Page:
Document Type: Original research
Department of Chemical Engineering, Sahand University of Technology, Tabriz, Iran
Environmental Engineering Research Center, Sahand University of Technology, Tabriz, Iran
Young Researchers and Elites Club, North Tehran Branch, Islamic Azad University, Tehran, Iran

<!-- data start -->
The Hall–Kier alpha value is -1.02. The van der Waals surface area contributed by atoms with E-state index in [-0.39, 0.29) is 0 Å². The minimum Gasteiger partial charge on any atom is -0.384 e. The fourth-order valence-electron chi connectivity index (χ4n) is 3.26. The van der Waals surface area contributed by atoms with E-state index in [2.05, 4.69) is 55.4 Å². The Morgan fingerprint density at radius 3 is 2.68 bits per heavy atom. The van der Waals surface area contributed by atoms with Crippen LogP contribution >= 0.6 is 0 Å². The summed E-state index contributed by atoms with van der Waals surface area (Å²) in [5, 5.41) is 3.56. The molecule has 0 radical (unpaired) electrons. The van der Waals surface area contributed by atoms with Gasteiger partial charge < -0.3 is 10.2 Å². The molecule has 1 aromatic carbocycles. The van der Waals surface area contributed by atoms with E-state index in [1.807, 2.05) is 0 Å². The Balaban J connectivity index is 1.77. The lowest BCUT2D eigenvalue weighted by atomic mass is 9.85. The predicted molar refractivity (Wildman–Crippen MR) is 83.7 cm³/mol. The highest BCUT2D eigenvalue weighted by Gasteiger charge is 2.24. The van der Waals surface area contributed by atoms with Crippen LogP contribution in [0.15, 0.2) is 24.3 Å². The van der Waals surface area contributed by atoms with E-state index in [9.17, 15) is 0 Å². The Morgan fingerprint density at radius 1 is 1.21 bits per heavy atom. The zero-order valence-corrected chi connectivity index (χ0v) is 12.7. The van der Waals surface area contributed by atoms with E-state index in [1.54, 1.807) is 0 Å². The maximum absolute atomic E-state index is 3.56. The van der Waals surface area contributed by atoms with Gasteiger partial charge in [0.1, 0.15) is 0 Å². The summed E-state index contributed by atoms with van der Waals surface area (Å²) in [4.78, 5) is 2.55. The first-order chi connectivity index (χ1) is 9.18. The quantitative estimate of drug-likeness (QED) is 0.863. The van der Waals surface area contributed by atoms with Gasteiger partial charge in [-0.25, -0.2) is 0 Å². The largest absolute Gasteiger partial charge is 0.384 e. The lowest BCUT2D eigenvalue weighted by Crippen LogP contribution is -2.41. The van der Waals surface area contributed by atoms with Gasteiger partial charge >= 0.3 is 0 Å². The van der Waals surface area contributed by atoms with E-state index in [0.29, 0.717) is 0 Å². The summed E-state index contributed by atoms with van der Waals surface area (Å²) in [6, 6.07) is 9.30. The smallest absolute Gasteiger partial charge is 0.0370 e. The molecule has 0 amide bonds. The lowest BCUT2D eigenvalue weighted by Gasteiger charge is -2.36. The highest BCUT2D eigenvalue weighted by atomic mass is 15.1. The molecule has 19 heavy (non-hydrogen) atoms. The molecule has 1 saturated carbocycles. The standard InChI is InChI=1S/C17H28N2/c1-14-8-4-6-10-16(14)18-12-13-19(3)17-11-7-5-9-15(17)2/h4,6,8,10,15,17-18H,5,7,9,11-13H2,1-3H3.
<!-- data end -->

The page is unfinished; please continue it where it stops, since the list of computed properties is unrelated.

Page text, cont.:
In this study, the response surface methodology (RSM) based on the central composite design (CCD) was used to optimize the preparation condition of polypropylene-grafted maleic anhydride (PP-g-MA) microporous membrane by thermally-induced phase separation (TIPS) method. A mixture of dibutyl phthalate (DBP) and dioctyl phthalate (DOP) was used as diluent. The effect of polymer composition and quenching bath temperature on the morphology and performance of the fabricated microporous membranes was investigated by using RSM. Analysis of variance (ANOVA) was used to determine which variables and interactions between variables had a significant effect on our responses. The ANOVA revealed that the bath temperature was the most significant variable associated with porosity and pure water flux responses and the polymer concentration was the most significant variable associated with tensile response. The obtained results also showed that with increasing the polymer concentration and decreasing the quenching bath temperature, the membrane porosity and pure water flux decreased, whereas the membrane tensile increased. The regression equations were reasonably validated and used to predict and optimize the performance of PP-g-MA membranes within the limits of the variables. Finally, the maximum responses (flux of 115.6 L/m2h, porosity of 62% and tensile of 1.6 MPa) were obtained under the following conditions: polymer concentration of 28.5 wt% and temperature of 329 K. Further, comparison of laboratory-made and commercial membranes in a membrane bioreactor (MBR) system showed that the rate of membrane fouling was decreased by 4.2 times.